Commonly prescribed corticosteroids that are taken by mouth include prednisone (Prednisone Intensol©, Sterapred©, or Sterapred© DS), and triamcinolone (Aristocort©).

Liquid corticosteroids, such as Pediapred© or Prelone©, are available for children. These medications can be used short-term for severe symptoms, such as extreme shortness of breath.

Leukotriene modifiers: Leukotriene modifiers, such as zafirlukast (Accolate©) or montelukast (Singulair©), are a new type of long-term control medication. They help prevent airway inflammation and swelling. They also help decrease the amount of mucus in the lungs.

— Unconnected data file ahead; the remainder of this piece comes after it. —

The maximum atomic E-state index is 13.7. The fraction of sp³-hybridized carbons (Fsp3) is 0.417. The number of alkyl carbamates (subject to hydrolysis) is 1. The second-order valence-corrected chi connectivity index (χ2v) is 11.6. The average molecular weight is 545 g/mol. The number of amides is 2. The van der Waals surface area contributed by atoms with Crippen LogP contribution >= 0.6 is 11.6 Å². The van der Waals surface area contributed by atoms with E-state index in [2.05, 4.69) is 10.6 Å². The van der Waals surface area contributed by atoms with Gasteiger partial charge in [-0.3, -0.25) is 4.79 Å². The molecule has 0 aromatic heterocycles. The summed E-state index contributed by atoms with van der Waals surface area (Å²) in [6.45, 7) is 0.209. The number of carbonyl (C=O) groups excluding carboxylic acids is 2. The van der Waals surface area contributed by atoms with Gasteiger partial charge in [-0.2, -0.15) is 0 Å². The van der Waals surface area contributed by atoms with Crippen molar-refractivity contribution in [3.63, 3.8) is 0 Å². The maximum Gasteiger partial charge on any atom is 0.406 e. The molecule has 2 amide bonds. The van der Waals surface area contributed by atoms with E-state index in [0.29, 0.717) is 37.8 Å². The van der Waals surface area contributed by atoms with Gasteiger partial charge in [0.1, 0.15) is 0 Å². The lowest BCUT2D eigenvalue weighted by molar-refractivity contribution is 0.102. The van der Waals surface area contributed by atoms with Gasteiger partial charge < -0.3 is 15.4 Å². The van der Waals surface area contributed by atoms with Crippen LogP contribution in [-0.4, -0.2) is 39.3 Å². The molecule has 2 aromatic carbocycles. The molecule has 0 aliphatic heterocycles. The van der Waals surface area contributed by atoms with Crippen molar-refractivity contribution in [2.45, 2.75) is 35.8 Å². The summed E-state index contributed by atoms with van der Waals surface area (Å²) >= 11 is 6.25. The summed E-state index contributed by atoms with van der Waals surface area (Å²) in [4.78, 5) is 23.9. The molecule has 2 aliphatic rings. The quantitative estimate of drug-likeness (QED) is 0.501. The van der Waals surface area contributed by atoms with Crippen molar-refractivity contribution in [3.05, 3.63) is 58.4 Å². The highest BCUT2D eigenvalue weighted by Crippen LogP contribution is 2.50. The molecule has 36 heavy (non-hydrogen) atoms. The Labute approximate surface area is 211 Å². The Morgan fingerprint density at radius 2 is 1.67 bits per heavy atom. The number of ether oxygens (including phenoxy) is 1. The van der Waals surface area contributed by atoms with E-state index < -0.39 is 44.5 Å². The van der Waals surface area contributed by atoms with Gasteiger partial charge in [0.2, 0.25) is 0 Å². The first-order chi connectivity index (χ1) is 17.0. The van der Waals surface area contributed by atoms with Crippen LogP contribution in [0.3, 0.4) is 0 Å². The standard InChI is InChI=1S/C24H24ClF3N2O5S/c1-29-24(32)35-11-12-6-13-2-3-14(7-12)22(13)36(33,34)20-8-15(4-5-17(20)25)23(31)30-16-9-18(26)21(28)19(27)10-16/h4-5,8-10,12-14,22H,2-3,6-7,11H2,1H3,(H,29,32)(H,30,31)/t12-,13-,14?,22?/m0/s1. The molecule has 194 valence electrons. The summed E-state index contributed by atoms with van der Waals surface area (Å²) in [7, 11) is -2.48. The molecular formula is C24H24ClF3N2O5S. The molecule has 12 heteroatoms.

Supplemental oxygen: Patients who have extreme difficulty breathing may benefit from supplement oxygen. Various forms of oxygen are available, as well as different devices to deliver them to the lungs. A healthcare provider will help the patient set up oxygen for home use.

Lung transplant: Patients with severe emphysema may benefit from lung transplantations. Usually just one lung is transplanted because the survival rate has been proven to be higher for individuals with single-lung transplants than for individuals with double-lung transplants.

Surgery: In a procedure called lung volume reduction surgery (LVRS), surgeons remove small pieces of damaged lung tissue. The extra space that is created in the lungs after surgery appears to help the remaining lung tissue work more efficiently.